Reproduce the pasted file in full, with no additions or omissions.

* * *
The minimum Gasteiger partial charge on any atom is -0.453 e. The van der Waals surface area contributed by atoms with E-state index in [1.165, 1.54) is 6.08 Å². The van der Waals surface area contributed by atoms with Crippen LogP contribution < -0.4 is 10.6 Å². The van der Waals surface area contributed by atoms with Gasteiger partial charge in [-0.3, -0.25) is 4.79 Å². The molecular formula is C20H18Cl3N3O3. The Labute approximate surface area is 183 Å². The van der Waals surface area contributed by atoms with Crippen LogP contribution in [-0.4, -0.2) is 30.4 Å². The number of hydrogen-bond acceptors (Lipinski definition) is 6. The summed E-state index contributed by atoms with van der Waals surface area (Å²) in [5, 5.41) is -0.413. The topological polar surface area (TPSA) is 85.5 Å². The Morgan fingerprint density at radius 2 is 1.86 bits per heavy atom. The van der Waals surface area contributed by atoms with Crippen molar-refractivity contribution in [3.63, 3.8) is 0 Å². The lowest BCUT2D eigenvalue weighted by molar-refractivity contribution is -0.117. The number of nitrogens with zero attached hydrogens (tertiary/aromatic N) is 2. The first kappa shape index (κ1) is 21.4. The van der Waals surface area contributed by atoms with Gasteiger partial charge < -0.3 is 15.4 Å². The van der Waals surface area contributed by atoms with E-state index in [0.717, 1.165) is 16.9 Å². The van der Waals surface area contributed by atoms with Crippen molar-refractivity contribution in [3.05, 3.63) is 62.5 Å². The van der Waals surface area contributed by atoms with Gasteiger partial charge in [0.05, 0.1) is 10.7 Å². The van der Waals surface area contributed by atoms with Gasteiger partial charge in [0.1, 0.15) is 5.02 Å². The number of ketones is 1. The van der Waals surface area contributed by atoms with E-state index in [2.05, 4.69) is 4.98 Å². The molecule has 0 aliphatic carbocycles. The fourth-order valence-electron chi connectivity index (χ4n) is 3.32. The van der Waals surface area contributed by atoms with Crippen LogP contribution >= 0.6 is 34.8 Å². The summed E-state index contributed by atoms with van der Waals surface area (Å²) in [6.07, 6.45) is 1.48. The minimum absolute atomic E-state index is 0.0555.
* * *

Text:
The minimum Gasteiger partial charge on any atom is -0.453 e. The van der Waals surface area contributed by atoms with E-state index in [1.165, 1.54) is 6.08 Å². The van der Waals surface area contributed by atoms with Crippen LogP contribution < -0.4 is 10.6 Å². The van der Waals surface area contributed by atoms with Gasteiger partial charge in [-0.3, -0.25) is 4.79 Å². The molecular formula is C20H18Cl3N3O3. The Labute approximate surface area is 183 Å². The van der Waals surface area contributed by atoms with Crippen LogP contribution in [-0.4, -0.2) is 30.4 Å². The number of hydrogen-bond acceptors (Lipinski definition) is 6. The summed E-state index contributed by atoms with van der Waals surface area (Å²) in [5, 5.41) is -0.413. The topological polar surface area (TPSA) is 85.5 Å². The Morgan fingerprint density at radius 2 is 1.86 bits per heavy atom. The van der Waals surface area contributed by atoms with Crippen molar-refractivity contribution in [3.63, 3.8) is 0 Å². The lowest BCUT2D eigenvalue weighted by molar-refractivity contribution is -0.117. The number of nitrogens with zero attached hydrogens (tertiary/aromatic N) is 2. The first kappa shape index (κ1) is 21.4. The van der Waals surface area contributed by atoms with Gasteiger partial charge < -0.3 is 15.4 Å². The van der Waals surface area contributed by atoms with E-state index in [0.717, 1.165) is 16.9 Å². The van der Waals surface area contributed by atoms with Crippen molar-refractivity contribution in [3.05, 3.63) is 62.5 Å². The van der Waals surface area contributed by atoms with Gasteiger partial charge in [0.05, 0.1) is 10.7 Å². The van der Waals surface area contributed by atoms with Gasteiger partial charge in [0.1, 0.15) is 5.02 Å². The number of ketones is 1. The van der Waals surface area contributed by atoms with E-state index in [2.05, 4.69) is 4.98 Å². The molecule has 0 aliphatic carbocycles. The fourth-order valence-electron chi connectivity index (χ4n) is 3.32. The van der Waals surface area contributed by atoms with Crippen LogP contribution >= 0.6 is 34.8 Å². The summed E-state index contributed by atoms with van der Waals surface area (Å²) in [6.07, 6.45) is 1.48. The minimum absolute atomic E-state index is 0.0555.